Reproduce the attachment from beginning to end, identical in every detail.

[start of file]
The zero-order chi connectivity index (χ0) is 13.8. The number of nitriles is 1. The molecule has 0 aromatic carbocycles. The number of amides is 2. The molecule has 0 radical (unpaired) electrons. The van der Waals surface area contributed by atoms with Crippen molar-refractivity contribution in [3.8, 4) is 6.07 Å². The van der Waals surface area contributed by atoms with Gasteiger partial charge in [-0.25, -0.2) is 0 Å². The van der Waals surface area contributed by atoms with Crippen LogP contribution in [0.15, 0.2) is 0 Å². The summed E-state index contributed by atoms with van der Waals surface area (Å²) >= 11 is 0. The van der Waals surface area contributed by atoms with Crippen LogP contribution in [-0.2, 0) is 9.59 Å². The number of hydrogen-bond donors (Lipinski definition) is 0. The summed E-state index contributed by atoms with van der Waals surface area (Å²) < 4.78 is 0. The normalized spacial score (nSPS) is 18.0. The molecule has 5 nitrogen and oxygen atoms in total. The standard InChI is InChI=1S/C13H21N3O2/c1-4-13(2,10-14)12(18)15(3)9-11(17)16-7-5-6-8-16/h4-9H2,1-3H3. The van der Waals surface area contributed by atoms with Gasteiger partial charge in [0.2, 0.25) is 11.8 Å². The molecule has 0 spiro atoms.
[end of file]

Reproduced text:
The zero-order chi connectivity index (χ0) is 13.8. The number of nitriles is 1. The molecule has 0 aromatic carbocycles. The number of amides is 2. The molecule has 0 radical (unpaired) electrons. The van der Waals surface area contributed by atoms with Crippen molar-refractivity contribution in [3.8, 4) is 6.07 Å². The van der Waals surface area contributed by atoms with Gasteiger partial charge in [-0.25, -0.2) is 0 Å². The van der Waals surface area contributed by atoms with Crippen LogP contribution in [0.15, 0.2) is 0 Å². The summed E-state index contributed by atoms with van der Waals surface area (Å²) >= 11 is 0. The van der Waals surface area contributed by atoms with Crippen LogP contribution in [-0.2, 0) is 9.59 Å². The number of hydrogen-bond donors (Lipinski definition) is 0. The summed E-state index contributed by atoms with van der Waals surface area (Å²) < 4.78 is 0. The normalized spacial score (nSPS) is 18.0. The molecule has 5 nitrogen and oxygen atoms in total. The standard InChI is InChI=1S/C13H21N3O2/c1-4-13(2,10-14)12(18)15(3)9-11(17)16-7-5-6-8-16/h4-9H2,1-3H3. The van der Waals surface area contributed by atoms with Gasteiger partial charge in [0.2, 0.25) is 11.8 Å². The molecule has 0 spiro atoms.